On one particular occasion when travelling with a walking stick, my mum was told her stick wasn’t safe to travel, because it was deemed a ‘potential weapon’. Less than an hour before our flight, we were forced to go hunting for a walking stick to take on holiday. Later, we discovered this was because many airlines require walking sticks to be collapsible, so it can be stored underneath seats or in luggage overhead luggage bins.

Often, the same rules apply for bigger equipment, such as wheelchairs and mobility scooters, so it might be worth investing in a sturdy, collapsible chair or scooter for travel. Although, when collapsing and packing away bigger equipment, make sure to mark your equipment as fragile, and pack away any straps and removable parts so they don’t get lost in transit.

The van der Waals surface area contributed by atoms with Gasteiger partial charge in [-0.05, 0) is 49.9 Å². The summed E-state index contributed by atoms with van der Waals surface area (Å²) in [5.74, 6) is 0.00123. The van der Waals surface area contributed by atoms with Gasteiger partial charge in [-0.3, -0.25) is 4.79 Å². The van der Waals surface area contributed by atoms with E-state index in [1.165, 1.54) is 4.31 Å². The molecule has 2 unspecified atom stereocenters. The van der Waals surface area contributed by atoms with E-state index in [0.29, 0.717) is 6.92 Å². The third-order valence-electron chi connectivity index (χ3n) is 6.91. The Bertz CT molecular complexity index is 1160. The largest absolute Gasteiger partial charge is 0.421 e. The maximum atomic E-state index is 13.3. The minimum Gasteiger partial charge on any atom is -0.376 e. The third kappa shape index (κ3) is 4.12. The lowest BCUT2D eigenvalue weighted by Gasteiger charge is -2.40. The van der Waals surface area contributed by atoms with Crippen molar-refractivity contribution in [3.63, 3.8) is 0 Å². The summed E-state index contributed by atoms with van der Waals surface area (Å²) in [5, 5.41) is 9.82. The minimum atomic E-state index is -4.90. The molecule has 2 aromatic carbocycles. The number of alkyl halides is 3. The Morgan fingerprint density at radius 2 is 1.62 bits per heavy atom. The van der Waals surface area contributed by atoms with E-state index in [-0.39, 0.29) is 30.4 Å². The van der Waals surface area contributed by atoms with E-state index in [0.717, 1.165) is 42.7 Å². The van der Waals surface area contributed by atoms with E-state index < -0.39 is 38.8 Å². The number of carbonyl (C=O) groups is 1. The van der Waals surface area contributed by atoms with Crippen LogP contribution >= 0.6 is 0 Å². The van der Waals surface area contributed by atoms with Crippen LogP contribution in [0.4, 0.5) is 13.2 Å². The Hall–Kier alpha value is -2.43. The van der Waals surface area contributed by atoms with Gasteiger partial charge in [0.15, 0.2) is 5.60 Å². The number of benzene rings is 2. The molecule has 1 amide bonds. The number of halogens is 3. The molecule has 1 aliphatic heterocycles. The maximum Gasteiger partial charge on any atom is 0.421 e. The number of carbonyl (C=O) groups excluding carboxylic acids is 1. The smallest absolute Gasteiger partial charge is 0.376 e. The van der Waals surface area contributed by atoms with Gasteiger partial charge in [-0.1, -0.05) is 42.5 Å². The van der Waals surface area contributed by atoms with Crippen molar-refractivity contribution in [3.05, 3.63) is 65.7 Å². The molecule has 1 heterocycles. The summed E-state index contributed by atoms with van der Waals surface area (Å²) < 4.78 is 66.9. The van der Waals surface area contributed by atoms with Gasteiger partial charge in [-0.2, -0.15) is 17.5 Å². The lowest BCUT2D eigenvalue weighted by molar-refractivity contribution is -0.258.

You need to consider potential equipment for the accommodation too. Nowadays, we often pack grab-rails to fit onto walls and doors for ease of access. Another recent equipment discovery we’ve made has been the Euro and Radar Key schemes in Europe and the UK. By applying to these schemes, disabled travellers can gain a skeleton key which unlocks a majority of disabled toilets across the continent, allowing ease of access anywhere you go.

After doing the initial safety checks on equipment, a basic toolkit for repairs is a must

Equipment types and makes vary across countries, so it’s always best to keep the proper tools handy. If all less fails, a bit of duct tape has helped us through many equipment nightmares, so it could be your saving grace too.